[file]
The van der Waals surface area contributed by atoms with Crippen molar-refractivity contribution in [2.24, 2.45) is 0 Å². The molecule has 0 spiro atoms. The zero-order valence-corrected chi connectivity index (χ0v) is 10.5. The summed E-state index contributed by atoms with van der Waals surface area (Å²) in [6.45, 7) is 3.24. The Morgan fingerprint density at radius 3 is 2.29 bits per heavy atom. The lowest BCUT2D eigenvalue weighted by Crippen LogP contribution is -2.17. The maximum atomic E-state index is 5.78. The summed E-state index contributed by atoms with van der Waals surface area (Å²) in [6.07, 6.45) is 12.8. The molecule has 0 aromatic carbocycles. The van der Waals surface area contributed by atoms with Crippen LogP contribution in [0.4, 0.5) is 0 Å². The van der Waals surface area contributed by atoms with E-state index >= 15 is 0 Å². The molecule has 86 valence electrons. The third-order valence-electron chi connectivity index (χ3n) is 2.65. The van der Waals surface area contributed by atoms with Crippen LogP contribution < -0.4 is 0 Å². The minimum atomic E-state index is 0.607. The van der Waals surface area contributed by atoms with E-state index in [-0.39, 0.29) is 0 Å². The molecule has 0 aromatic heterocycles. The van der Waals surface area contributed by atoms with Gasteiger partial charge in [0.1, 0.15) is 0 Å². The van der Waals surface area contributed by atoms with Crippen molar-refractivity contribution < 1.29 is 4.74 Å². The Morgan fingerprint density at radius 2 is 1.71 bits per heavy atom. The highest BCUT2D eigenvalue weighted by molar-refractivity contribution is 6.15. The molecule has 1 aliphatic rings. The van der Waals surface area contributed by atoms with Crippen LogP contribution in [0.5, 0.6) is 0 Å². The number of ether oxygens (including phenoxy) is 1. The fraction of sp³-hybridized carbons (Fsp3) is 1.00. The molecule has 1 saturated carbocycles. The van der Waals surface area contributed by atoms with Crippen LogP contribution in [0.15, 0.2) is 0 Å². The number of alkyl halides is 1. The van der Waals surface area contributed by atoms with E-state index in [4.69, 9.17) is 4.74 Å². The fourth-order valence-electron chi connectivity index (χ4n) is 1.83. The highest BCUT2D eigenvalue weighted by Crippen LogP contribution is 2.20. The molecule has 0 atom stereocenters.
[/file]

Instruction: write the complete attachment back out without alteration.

The van der Waals surface area contributed by atoms with Crippen molar-refractivity contribution in [2.24, 2.45) is 0 Å². The molecule has 0 spiro atoms. The zero-order valence-corrected chi connectivity index (χ0v) is 10.5. The summed E-state index contributed by atoms with van der Waals surface area (Å²) in [6.45, 7) is 3.24. The Morgan fingerprint density at radius 3 is 2.29 bits per heavy atom. The lowest BCUT2D eigenvalue weighted by Crippen LogP contribution is -2.17. The maximum atomic E-state index is 5.78. The summed E-state index contributed by atoms with van der Waals surface area (Å²) in [6.07, 6.45) is 12.8. The molecule has 0 aromatic carbocycles. The van der Waals surface area contributed by atoms with Crippen LogP contribution in [0.4, 0.5) is 0 Å². The van der Waals surface area contributed by atoms with E-state index >= 15 is 0 Å². The molecule has 86 valence electrons. The third-order valence-electron chi connectivity index (χ3n) is 2.65. The van der Waals surface area contributed by atoms with Crippen LogP contribution < -0.4 is 0 Å². The minimum atomic E-state index is 0.607. The van der Waals surface area contributed by atoms with E-state index in [-0.39, 0.29) is 0 Å². The molecule has 0 aromatic heterocycles. The van der Waals surface area contributed by atoms with Gasteiger partial charge in [0.1, 0.15) is 0 Å². The van der Waals surface area contributed by atoms with Crippen molar-refractivity contribution < 1.29 is 4.74 Å². The Morgan fingerprint density at radius 2 is 1.71 bits per heavy atom. The highest BCUT2D eigenvalue weighted by molar-refractivity contribution is 6.15. The molecule has 1 aliphatic rings. The van der Waals surface area contributed by atoms with Crippen LogP contribution in [0.5, 0.6) is 0 Å². The number of ether oxygens (including phenoxy) is 1. The fraction of sp³-hybridized carbons (Fsp3) is 1.00. The molecule has 1 saturated carbocycles. The van der Waals surface area contributed by atoms with Crippen LogP contribution in [0.15, 0.2) is 0 Å². The number of alkyl halides is 1. The van der Waals surface area contributed by atoms with E-state index in [4.69, 9.17) is 4.74 Å². The fourth-order valence-electron chi connectivity index (χ4n) is 1.83. The highest BCUT2D eigenvalue weighted by Crippen LogP contribution is 2.20. The molecule has 0 atom stereocenters.